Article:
Residence Life to offer ‘premium singles’
By Emily Rosenberg
This upcoming room selection, Residence Life will offer a new dorm option to provide students who prefer a double-as-a-single room called “Premium Singles,” according to Glenn Cochran, associate dean of students and student life.
Premium singles are double-as-a-single rooms, with some of the furniture which would be there for a roommate removed to provide the student with more living space. They also add a cushioned sitting area with a couch or chair.
The cost of a premium single will be $1,500 more per semester than that of a current double room in a given residence hall. The cost of a room varies per residence hall.
Cochran said Residence Life is expecting to offer up to 300 premium singles in Miles Bibb, Towers, and West halls.
He added the option will be open to students on a first-come, first-serve basis regardless of their class standing.
Cochran said the idea to create the new premium singles is based on the increase of demand for doubles-as-singles in the past couple of years since the pandemic.
He added the plan for premium singles is also compatible with the decreasing number of residence students and lower enrollment.
“We don't have the need for as many beds as we have on campus. … So instead of just having them and insisting that they stay exactly the same, what can we do with them that students would like better?” Cochran asked.
“That’s the idea that really drove us. So we’re excited. This is something really new for us,” he said.
Cochran said the program is “self sufficient” and helps keep housing affordable for all students as Residence Life must cover all of its costs. “Our options are really increased costs across everybody or do some creative things. So this way, if there are people that want something premium and pay a little bit more for it, that helps us offset other revenue.”
He said premium singles have also been introduced at other colleges.
Cochran added Residence Life staff were hearing feedback from students that those with doubles-as-singles enjoyed the extra furniture and arranged it differently to their liking, but did not like certain aspects of the room.
For example, he said some students may push the two beds together, but don’t like the gap created in between the two beds. On the other hand, some prefer the extra wardrobes and desk drawers, but did not feel the need for the extra bed.
Residence Life is offering tours of four showrooms in Towers Hall open to all students with no appointment needed until Feb. 10.
One showroom displays a full-sized bed with two dressers, a cushioned chair, and a desk. Another showroom offers a twin-XL bed with two wardrobes, a couch, and a desk.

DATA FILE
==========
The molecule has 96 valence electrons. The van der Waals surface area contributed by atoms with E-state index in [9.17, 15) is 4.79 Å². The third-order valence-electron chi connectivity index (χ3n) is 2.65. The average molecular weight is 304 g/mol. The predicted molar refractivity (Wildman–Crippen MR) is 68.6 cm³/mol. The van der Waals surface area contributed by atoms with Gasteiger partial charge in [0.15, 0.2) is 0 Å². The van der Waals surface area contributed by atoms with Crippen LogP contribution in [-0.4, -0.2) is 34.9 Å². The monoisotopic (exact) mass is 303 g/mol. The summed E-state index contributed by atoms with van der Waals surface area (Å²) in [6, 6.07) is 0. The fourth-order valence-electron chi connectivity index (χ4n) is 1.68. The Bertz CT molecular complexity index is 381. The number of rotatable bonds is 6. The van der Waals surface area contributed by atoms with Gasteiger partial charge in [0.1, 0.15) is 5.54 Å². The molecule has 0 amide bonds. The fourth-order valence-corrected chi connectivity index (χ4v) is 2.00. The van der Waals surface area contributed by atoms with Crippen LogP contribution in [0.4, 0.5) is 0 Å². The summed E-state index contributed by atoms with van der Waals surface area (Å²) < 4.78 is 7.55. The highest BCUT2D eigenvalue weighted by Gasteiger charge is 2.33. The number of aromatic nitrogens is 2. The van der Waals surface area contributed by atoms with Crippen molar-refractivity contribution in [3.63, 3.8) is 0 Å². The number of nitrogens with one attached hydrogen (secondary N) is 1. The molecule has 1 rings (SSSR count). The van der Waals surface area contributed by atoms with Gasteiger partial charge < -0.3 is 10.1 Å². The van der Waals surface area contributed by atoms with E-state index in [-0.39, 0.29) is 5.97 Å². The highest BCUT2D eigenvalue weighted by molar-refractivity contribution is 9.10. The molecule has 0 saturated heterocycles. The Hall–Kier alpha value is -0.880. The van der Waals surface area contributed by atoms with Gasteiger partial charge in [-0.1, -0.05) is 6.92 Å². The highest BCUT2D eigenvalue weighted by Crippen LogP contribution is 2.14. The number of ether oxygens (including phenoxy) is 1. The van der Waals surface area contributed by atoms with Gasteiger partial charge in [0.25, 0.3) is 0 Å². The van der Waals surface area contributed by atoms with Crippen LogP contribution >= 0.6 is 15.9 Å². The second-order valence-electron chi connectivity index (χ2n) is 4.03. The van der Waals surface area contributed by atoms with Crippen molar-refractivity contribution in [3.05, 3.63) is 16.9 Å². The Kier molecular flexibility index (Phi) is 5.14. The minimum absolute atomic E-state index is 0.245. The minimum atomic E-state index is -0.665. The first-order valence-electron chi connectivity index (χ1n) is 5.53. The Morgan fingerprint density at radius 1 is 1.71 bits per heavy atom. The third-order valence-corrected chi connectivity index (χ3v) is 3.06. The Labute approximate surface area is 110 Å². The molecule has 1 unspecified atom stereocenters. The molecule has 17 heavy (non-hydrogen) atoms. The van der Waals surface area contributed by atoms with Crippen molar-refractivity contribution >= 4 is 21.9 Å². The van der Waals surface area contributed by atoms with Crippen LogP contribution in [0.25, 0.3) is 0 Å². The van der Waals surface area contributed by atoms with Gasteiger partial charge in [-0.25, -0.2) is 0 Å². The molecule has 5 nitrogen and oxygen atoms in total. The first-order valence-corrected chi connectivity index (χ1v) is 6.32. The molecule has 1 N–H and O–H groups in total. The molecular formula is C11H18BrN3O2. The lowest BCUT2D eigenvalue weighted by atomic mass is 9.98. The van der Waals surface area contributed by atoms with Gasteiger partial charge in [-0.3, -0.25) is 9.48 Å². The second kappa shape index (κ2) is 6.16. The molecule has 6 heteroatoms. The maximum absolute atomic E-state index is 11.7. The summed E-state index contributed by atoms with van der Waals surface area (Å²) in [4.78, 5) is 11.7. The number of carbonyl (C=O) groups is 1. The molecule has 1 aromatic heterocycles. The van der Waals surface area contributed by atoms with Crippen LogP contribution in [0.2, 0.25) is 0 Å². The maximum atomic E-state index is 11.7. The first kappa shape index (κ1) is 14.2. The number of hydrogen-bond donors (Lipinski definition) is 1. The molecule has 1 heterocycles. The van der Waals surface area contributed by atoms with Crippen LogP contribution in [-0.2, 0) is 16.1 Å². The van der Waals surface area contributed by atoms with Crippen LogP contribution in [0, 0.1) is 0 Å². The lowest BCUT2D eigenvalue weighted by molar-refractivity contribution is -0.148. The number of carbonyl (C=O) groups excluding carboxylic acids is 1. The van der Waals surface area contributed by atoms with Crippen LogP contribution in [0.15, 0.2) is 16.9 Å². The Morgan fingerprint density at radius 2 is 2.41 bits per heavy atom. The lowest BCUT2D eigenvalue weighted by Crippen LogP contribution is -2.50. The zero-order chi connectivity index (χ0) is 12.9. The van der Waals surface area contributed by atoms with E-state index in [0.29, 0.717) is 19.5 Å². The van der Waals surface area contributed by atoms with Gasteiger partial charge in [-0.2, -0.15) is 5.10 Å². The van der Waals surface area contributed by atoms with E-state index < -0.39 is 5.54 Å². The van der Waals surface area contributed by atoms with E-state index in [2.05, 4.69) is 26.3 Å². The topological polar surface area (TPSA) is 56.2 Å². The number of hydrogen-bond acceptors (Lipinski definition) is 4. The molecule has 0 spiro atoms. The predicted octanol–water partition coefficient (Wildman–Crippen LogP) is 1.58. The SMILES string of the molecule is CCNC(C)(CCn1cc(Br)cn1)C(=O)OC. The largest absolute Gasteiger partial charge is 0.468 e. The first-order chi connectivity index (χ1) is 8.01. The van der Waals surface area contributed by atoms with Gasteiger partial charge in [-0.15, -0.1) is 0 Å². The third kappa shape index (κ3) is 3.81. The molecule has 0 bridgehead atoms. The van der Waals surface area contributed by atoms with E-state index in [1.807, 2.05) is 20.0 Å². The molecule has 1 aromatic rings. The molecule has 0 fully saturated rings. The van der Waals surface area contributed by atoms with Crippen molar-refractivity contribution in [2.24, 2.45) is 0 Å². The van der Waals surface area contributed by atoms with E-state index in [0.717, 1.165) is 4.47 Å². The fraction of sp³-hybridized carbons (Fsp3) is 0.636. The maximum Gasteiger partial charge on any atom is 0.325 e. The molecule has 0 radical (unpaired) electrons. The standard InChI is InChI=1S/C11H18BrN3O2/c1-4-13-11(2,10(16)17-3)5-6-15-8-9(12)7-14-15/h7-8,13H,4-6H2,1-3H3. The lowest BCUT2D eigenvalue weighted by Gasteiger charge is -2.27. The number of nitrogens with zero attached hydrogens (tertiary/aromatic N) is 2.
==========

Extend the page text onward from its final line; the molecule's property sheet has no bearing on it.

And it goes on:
There is also a showroom with a full-sized bed, two cabinets, two wardrobes, a desk, and a cushioned chair.
Then there is another showroom which offers a twin-XL-sized bed with a cabinet, a wardrobe, one cushioned chair, and desk.
Cochran said, in order to decide what will officially be included in the rooms, Residence Life is conducting a survey via Qualtrics which is offered at the end of the tour and also available through an email link sent by the Dean of Students in case students miss it at the end of their tour.
Cochran said after receiving feedback from the student survey, Residence Life will finalize a room layout for the premium singles to be used throughout all the buildings. For example, if the majority of students respond they prefer full-sized beds, all premium singles will offer full-sized beds.
He added Residence Life replaces a certain amount of beds and furniture every academic year, so there will not be an additional cost to transform the double rooms into premium singles.
On the other hand, he said if in the next few years, enrollment were to significantly increase and the number of residence students were to rise, the department would have no issue reverting premium singles back to double rooms.
Leticia Rita Santos, an American Sign Language major said, “I think it's a great opportunity to start branching out and give the students different options for configuring their rooms, especially when people are rooming” on their own.
She added she liked the idea of being given the option of a chair or a couch as it is new and she thinks it is something incoming students will also find attractive.
Mike Rosso, a history major, said, “It's a good idea because there's some people who definitely like their own space. So it's definitely good for those people and for anyone who maybe had a poor roommate experience.”
He added he could “definitely” imagine himself looking into exploring the option of a premium single as he enjoys his personal space.
Andrew Thompson, a hospitality major, said regarding the differing room options that he prefers one with a full-sized bed. He said from the perspective of someone choosing the room, he could see one full-sized bed seeming more attractive than two twin-XL beds pushed together.
He added it makes sense for Residence Life to offer the rooms at the same price as a double-as-a-single because sometimes students might pick a double room hoping they don’t have a roommate, then end up with extra furniture. Or, on the flip side, they pay extra for a double-as-a-single but do not want or need the extra furniture.
“It's something cool. It's something that I think offers a new setup,” Thompson said.